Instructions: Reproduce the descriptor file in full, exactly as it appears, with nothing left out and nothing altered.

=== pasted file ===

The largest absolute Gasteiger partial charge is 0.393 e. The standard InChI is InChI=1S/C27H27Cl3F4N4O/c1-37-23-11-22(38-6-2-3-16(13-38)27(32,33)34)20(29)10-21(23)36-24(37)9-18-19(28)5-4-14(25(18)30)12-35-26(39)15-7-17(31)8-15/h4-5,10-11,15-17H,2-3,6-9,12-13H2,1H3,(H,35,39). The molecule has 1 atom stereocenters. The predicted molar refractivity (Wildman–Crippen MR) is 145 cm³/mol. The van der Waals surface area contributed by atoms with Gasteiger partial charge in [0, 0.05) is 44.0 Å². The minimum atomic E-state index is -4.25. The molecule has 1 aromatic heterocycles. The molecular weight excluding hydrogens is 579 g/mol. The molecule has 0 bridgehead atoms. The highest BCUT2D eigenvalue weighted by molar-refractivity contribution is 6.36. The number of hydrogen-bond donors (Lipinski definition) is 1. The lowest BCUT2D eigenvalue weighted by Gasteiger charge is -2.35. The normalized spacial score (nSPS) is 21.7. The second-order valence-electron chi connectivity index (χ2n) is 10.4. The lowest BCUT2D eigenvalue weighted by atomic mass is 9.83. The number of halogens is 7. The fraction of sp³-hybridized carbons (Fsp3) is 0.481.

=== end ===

The largest absolute Gasteiger partial charge is 0.393 e. The standard InChI is InChI=1S/C27H27Cl3F4N4O/c1-37-23-11-22(38-6-2-3-16(13-38)27(32,33)34)20(29)10-21(23)36-24(37)9-18-19(28)5-4-14(25(18)30)12-35-26(39)15-7-17(31)8-15/h4-5,10-11,15-17H,2-3,6-9,12-13H2,1H3,(H,35,39). The molecule has 1 atom stereocenters. The predicted molar refractivity (Wildman–Crippen MR) is 145 cm³/mol. The van der Waals surface area contributed by atoms with Gasteiger partial charge in [0, 0.05) is 44.0 Å². The minimum atomic E-state index is -4.25. The molecule has 1 aromatic heterocycles. The molecular weight excluding hydrogens is 579 g/mol. The molecule has 0 bridgehead atoms. The highest BCUT2D eigenvalue weighted by molar-refractivity contribution is 6.36. The number of hydrogen-bond donors (Lipinski definition) is 1. The lowest BCUT2D eigenvalue weighted by Gasteiger charge is -2.35. The normalized spacial score (nSPS) is 21.7. The second-order valence-electron chi connectivity index (χ2n) is 10.4. The lowest BCUT2D eigenvalue weighted by atomic mass is 9.83. The number of halogens is 7. The fraction of sp³-hybridized carbons (Fsp3) is 0.481.